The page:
PIERCE NAMED PRESIDENT
Officers of the junior class of the
School of Dentistry were announced
for the first time yesterday after
an election the latter part of last
week.
Edward G. Pierce of Detroit was
named president; Lawrence Sim-
mons of Flint, vice-president; Alfred
E. Miller, of Iron River, treasurer;
Richard Curtis of Jackson, secretary.

tivity, came others. The Seward pen-
Restoring Of No me Prosperity insula, stretching north from here
. By, a|has seen a mild flurry of mining ac-
P'romised ByMild'Gold .Rush tivity and many of the new miners
and prospectors will remain north
through the winter.

and building supplies all brought by
ships from the United States to
Nome's roadstead, and then barged
and lightered to shore. The city
faces on the beach.
With wood the building material,
a number of the business buildings
have risen two stories among the
usual one-story structures. A sec-
tion of one block has been designated
as Federal square, with construction

expected to be started next spring on
a federal building.
A survey today showed that 33
buildings used for various businesses
and stores, 30 homes and a bank have
been built, as well as numerous other
smaller structures.
Aided by a loan and grant of $100,-
000 to the city from the PWA, re-
organization of city functions also
has been begun.

NOME, Alaska, Oct. 15. - (i') - As
snow flies again, Nome faces a dif-
ferent winter than last, largely re-
built and encouraged by another mild
"gold rush" and with the disastrous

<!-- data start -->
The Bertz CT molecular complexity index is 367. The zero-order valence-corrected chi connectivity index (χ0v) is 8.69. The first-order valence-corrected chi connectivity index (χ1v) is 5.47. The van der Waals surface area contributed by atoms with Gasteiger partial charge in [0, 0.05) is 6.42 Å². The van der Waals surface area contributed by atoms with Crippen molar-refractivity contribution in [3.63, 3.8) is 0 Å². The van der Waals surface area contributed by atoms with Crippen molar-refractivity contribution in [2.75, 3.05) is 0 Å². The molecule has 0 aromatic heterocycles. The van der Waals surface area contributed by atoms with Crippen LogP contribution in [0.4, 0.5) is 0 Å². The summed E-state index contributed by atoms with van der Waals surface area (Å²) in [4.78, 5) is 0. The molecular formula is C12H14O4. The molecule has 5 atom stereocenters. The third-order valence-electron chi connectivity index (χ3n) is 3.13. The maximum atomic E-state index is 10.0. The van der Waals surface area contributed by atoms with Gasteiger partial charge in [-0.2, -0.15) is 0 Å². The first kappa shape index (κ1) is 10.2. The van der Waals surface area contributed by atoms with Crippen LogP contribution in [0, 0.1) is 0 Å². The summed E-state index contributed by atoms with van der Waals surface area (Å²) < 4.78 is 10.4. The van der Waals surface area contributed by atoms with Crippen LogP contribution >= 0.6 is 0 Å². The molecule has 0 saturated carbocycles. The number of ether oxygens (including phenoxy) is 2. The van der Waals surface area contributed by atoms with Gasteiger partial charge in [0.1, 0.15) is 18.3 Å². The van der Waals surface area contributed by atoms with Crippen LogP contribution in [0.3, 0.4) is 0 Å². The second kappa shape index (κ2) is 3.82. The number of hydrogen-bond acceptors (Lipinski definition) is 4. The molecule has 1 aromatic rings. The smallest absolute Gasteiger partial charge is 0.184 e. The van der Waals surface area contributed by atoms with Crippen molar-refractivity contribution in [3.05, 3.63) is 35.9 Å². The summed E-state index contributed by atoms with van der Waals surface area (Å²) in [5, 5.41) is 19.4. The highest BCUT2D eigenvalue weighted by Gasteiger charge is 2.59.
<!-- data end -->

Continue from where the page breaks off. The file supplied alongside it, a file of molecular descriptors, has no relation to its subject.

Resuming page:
fire of September 17, 1934, a mem-
ory.
The fire, which destroyed 11 blocks
of buildings on that windy, gale-
swept day and night, was not without
its blessings, although the loss was
set at $2,000,000. It was the worst
of three disastrous fires in Nome's
history.
"Now we see new buildings occupy-
ing the area," says George Maynard,
publisher of the Nome Daily Nug-
get, Alaska's oldest newspaper. The
Nugget plant was destroyed but has
been rebuilt.
"Many of those old historical struc-
tures had outlived the first gold rush
period," he says. "In many respects,
last winter was a hard time for every-
one. Privations of living and hard-
ships of one kind and another beset
many of the people; but with the
coming of summer reorganization of
business and the building of homes
and business houses, a brighter and
Find Millionaire's
Corpse In Swanp
NYACK, N. Y., Oct. 15. - (P) -
The body of Charles D. Towt, 76, mil-
lionaire who disappeared from his
Nyack home last May, was found to-
day in a swampland near West Ny-
ack. Police theorized he. had met
with foul play.
Towt vanished after announcing
he was going to walk through the
woods in search of botanical speci-
mens.
Two hitch-hikers found the body.
It lay about one-quarter of a mile
from a highway.

more cheerful city has been the re-
sult."
Unable to "hole in" in the burned
city last winter, many residents, pos-l
sibly 500 of the 1,200 here, including
those who "go out" every winter left
for the United States and Fairbanks
and other Alaska points after the
fire.
They came back this spring and
summer and with them, as the gov-
ernment's higher gold price encour-
aged resumption of gold mining ac-
John Gillespie
At Hospital In
Detroit Section
LANSING, Oct. 15.- (P)-Oscar G.
Olander, state police commissioner,
revealed today that John Gillespie,
once a millionaire and a power in
Michigan politics, is "in a hospital
in the Detroit area for rest and ob-
servation."
He denied Gillespie is under tech-
nical arrest. He said a state trooper
drove Gillespite to Detroit last night
after Former State Treasurer Frank
D. McKay had declined to prefer
charges against Gillespie, whom he
said had spied on him.
Olander said he would debide
"when the time comes" whether an
armed guard at the office and resi-
dence of Gov. Fitzgerald is advisable.
He admitted that he would be no-
tified as soon as Gillespie leaves the
Detroit hospital and that he would
decide then whether to order guards
for the governor. Fitzgerald, as he
did once before when the governor
expressed fear Gillespie might try to
harm him.

Between 1,200 and 1,300 people are
in the city today.
The rebuilding of the city, nearly
half of which was burned, has been:
a struggle this summer, with lumber